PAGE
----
Sunday, January 11, 2015

Folktales, Fables, and Poetry

I’m beginning the New Year with tales, fables and poems. The students love read alouds, especially ones that are about fantasy or have a villain somewhere in the storyline. I have two little boys of my own, who love hearing stories that have a moral at the end. We love reading stories that have similar themes but are culturally different. We are kicking off our unit of study, by focusing on the Cinderella fairy tale.

My unit will compare and contrast multiple versions of Cinderella by different authors and from different cultures. The students will be asked to identify similarities in and differences between two texts on the same topic. Before reading each version of Cinderella, the students will be shown pictures, drawings, map, of different countries and cultures that correlate with some or all of the Cinderella stories.

Students will read and listen to fables and folktales from diverse cultures to determine the lesson, message, or moral. Students will compare and contrast two or more versions of the same story. In addition, they will describe how words supply rhythm and meaning in a story, poem, or song. During the writing process, students will consult reference materials to check and correct spelling. They will develop and write opinions about the books they read and their life experiences and learn to share their viewpoints and clearly develop their arguments to support their opinions. They will learn to distinguish between formal and informal language and when it is appropriate to use each type.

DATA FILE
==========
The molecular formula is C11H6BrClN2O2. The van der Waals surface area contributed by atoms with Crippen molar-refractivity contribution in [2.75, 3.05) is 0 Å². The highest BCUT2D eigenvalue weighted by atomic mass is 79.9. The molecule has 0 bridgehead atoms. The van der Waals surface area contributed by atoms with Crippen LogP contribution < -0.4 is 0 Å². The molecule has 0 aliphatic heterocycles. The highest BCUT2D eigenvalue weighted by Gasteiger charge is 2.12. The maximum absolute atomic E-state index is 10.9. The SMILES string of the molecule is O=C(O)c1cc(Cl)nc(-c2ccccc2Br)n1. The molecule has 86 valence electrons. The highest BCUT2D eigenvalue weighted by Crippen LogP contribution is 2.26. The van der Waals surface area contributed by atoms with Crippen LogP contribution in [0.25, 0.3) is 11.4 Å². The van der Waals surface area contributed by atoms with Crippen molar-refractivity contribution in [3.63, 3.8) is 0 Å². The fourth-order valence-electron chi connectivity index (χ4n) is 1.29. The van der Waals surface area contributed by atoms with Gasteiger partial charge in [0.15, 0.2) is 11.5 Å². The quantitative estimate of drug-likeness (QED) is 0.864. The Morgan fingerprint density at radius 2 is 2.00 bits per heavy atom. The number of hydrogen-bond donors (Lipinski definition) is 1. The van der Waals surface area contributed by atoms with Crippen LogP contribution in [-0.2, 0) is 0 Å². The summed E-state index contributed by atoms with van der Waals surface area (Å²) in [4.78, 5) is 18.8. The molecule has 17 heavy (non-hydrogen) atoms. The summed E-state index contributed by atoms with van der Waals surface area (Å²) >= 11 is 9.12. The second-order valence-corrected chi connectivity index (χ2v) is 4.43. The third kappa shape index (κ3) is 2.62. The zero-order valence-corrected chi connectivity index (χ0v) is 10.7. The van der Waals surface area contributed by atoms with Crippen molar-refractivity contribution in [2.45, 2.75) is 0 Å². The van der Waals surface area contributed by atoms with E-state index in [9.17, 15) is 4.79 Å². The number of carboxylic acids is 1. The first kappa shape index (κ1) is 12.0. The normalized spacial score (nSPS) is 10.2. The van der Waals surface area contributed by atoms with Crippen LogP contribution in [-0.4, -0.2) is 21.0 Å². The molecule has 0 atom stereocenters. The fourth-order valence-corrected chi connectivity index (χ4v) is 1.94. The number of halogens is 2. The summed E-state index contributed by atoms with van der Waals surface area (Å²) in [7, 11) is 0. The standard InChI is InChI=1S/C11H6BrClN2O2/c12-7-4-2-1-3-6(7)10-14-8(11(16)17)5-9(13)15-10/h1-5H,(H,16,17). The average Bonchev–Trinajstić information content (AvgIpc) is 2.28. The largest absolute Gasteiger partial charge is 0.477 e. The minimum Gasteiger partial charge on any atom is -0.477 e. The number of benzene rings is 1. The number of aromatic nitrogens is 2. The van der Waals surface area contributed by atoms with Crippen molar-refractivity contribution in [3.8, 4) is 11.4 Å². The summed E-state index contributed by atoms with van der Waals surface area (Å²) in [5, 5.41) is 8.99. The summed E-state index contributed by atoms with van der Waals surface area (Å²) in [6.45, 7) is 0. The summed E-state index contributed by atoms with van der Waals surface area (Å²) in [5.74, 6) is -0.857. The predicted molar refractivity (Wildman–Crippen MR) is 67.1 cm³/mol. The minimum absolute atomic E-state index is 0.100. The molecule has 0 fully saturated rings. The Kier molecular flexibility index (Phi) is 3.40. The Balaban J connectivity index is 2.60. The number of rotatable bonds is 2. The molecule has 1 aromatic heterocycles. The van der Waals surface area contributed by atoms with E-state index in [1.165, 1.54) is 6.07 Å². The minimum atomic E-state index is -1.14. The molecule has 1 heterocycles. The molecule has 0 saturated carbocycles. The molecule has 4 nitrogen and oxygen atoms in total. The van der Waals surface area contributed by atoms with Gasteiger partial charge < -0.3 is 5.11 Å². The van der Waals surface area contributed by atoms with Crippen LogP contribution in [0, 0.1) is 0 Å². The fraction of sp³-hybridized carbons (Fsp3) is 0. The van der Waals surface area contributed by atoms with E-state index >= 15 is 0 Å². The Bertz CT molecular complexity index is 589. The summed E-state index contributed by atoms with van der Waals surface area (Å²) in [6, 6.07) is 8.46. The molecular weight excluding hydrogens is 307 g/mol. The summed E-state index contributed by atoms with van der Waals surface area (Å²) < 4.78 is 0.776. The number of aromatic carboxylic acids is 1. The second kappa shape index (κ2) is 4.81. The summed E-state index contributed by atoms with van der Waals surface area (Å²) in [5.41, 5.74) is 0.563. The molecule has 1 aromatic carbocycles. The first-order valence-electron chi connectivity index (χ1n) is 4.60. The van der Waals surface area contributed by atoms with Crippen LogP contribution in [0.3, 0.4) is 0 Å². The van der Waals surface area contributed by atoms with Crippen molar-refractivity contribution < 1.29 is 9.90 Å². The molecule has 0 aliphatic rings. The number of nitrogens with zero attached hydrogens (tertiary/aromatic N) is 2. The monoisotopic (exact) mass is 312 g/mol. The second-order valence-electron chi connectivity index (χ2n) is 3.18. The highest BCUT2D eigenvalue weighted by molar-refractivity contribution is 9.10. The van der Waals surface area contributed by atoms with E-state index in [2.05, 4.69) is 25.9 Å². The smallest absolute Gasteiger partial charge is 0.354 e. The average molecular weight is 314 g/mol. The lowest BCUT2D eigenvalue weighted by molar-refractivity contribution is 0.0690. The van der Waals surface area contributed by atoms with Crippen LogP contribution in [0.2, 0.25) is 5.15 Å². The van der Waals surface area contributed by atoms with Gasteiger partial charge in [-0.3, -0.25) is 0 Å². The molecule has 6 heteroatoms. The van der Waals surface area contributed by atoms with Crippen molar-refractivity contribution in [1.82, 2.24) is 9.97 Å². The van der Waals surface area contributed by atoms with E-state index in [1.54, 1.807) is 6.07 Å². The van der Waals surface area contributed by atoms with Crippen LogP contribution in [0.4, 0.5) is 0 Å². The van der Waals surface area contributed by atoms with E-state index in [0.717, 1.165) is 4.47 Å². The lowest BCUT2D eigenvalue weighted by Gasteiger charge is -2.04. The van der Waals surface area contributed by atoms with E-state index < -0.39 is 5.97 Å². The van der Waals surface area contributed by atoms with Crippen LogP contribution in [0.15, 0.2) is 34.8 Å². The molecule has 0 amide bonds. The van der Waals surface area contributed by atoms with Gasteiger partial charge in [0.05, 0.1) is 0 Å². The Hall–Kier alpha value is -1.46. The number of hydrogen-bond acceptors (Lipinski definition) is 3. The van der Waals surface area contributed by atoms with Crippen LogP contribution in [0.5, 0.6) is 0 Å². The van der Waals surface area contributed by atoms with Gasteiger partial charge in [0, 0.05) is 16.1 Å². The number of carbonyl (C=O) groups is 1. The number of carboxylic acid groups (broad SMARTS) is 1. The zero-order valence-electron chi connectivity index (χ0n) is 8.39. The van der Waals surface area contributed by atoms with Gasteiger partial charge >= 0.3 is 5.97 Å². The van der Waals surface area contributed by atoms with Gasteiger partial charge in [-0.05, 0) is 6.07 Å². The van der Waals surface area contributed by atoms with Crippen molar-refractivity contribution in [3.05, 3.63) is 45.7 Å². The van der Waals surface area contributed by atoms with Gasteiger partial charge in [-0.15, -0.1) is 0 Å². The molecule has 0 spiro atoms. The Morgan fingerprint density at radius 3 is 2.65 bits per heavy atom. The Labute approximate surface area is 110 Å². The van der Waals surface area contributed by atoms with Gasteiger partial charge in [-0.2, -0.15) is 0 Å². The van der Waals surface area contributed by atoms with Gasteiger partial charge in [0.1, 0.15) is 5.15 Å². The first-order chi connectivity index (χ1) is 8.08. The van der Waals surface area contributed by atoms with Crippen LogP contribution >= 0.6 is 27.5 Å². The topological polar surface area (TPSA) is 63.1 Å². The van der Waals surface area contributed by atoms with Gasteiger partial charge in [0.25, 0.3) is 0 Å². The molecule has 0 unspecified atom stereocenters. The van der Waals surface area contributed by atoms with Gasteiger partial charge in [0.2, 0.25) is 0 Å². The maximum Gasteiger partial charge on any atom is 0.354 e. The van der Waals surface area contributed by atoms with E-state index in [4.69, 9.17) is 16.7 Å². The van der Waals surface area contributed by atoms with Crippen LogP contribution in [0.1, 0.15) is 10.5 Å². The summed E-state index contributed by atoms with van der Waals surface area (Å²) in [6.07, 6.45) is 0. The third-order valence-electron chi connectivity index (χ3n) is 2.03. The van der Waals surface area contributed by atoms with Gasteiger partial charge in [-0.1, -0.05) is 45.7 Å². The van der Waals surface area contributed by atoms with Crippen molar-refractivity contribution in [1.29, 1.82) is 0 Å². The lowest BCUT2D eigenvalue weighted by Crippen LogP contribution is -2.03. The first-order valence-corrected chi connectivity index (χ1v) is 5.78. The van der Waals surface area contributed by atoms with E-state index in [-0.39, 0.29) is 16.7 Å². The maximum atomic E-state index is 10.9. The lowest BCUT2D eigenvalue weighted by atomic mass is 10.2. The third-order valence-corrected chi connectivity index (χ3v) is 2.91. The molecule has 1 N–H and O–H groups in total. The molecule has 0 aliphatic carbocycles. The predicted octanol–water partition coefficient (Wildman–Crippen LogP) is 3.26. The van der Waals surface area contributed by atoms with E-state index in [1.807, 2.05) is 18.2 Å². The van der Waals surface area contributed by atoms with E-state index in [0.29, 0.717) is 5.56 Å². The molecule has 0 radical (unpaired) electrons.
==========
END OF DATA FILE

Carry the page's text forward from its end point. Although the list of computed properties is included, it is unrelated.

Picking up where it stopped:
About the Cinderella Fairy Tale
Some 1500 versions of the basic Cinderella story have been recorded so far, and many of them are at least 1000 years old. In each, the cruel and thoughtless get their just rewards, as do those who are good and kind. Cinderella stories have both a rags-to-riches theme, and a good wins out over evil theme. Sibling rivalry is also a part of every story, and the stepmother is cruel and predatory. Cinderella is always the household drudge, and treated badly by her older sisters. Because Cinderella’s mother is dead, a helper character usually appears who can help Cinderella in her despair. Folktales place a premium on beauty, but also on a good and pure heart.

Big Ideas
(What teachers want students to remember long after instruction ends based on the unwrapped standards)
  • Folktales are stories told by the people.  They were told by the oral tradition and written down years later. The primary reasons for sharing these tales was to entertain, to teach, to reinforce cultural and social values.
  • Readers will gain an understanding of the basic components of a folktale, as well as how the illustrations in a text can contribute to characters, setting, mood, etc.
  • Develop opinions about their reading, learn to state opinions clearly, retell their stories so that their opinions make sense to readers.

Essential Questions
(Engaging open-ended questions to spark student learning and discover the “Big Ideas”)
  1. How does identifying the author’s central message, lesson, or moral help you better understand 
the story?
  2. Why do author’s include a central message, lesson, or moral?
  3. How do words and phrases add rhythm and meaning to a story?
  4. Why do readers compare and contrast stories?
  5. How do writers state and support a personal opinion on a topic or a book in a review?